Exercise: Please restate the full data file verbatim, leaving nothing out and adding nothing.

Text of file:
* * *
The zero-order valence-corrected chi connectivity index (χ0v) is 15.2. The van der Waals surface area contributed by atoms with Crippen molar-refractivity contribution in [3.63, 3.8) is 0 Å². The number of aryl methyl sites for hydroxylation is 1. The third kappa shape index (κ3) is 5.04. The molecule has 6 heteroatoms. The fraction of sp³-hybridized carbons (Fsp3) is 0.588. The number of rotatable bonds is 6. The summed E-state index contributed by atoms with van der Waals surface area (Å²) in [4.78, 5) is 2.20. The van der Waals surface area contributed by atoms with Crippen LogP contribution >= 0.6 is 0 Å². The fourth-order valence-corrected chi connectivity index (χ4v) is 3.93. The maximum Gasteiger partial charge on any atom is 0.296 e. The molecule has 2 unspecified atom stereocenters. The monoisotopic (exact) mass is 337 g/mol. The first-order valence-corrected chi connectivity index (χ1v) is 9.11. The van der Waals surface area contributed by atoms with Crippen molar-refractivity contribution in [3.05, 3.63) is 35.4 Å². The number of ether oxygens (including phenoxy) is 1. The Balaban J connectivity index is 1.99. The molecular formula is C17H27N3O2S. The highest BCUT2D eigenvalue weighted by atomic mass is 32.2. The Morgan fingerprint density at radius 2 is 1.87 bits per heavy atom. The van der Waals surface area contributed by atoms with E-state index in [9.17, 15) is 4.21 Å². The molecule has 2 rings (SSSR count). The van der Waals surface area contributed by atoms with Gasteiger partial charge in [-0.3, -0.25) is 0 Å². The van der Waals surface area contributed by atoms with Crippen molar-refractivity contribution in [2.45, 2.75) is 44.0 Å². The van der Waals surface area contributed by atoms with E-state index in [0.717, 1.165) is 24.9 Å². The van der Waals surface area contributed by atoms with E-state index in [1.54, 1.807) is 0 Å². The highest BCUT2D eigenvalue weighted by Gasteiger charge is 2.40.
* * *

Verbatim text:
The zero-order valence-corrected chi connectivity index (χ0v) is 15.2. The van der Waals surface area contributed by atoms with Crippen molar-refractivity contribution in [3.63, 3.8) is 0 Å². The number of aryl methyl sites for hydroxylation is 1. The third kappa shape index (κ3) is 5.04. The molecule has 6 heteroatoms. The fraction of sp³-hybridized carbons (Fsp3) is 0.588. The number of rotatable bonds is 6. The summed E-state index contributed by atoms with van der Waals surface area (Å²) in [4.78, 5) is 2.20. The van der Waals surface area contributed by atoms with Crippen LogP contribution >= 0.6 is 0 Å². The fourth-order valence-corrected chi connectivity index (χ4v) is 3.93. The maximum Gasteiger partial charge on any atom is 0.296 e. The molecule has 2 unspecified atom stereocenters. The monoisotopic (exact) mass is 337 g/mol. The first-order valence-corrected chi connectivity index (χ1v) is 9.11. The van der Waals surface area contributed by atoms with Crippen molar-refractivity contribution in [3.05, 3.63) is 35.4 Å². The number of ether oxygens (including phenoxy) is 1. The Balaban J connectivity index is 1.99. The molecular formula is C17H27N3O2S. The highest BCUT2D eigenvalue weighted by atomic mass is 32.2. The Morgan fingerprint density at radius 2 is 1.87 bits per heavy atom. The van der Waals surface area contributed by atoms with E-state index in [9.17, 15) is 4.21 Å². The molecule has 2 rings (SSSR count). The van der Waals surface area contributed by atoms with Gasteiger partial charge in [-0.3, -0.25) is 0 Å². The van der Waals surface area contributed by atoms with Crippen molar-refractivity contribution in [2.45, 2.75) is 44.0 Å². The van der Waals surface area contributed by atoms with E-state index in [0.717, 1.165) is 24.9 Å². The van der Waals surface area contributed by atoms with E-state index in [1.54, 1.807) is 0 Å². The highest BCUT2D eigenvalue weighted by Gasteiger charge is 2.40.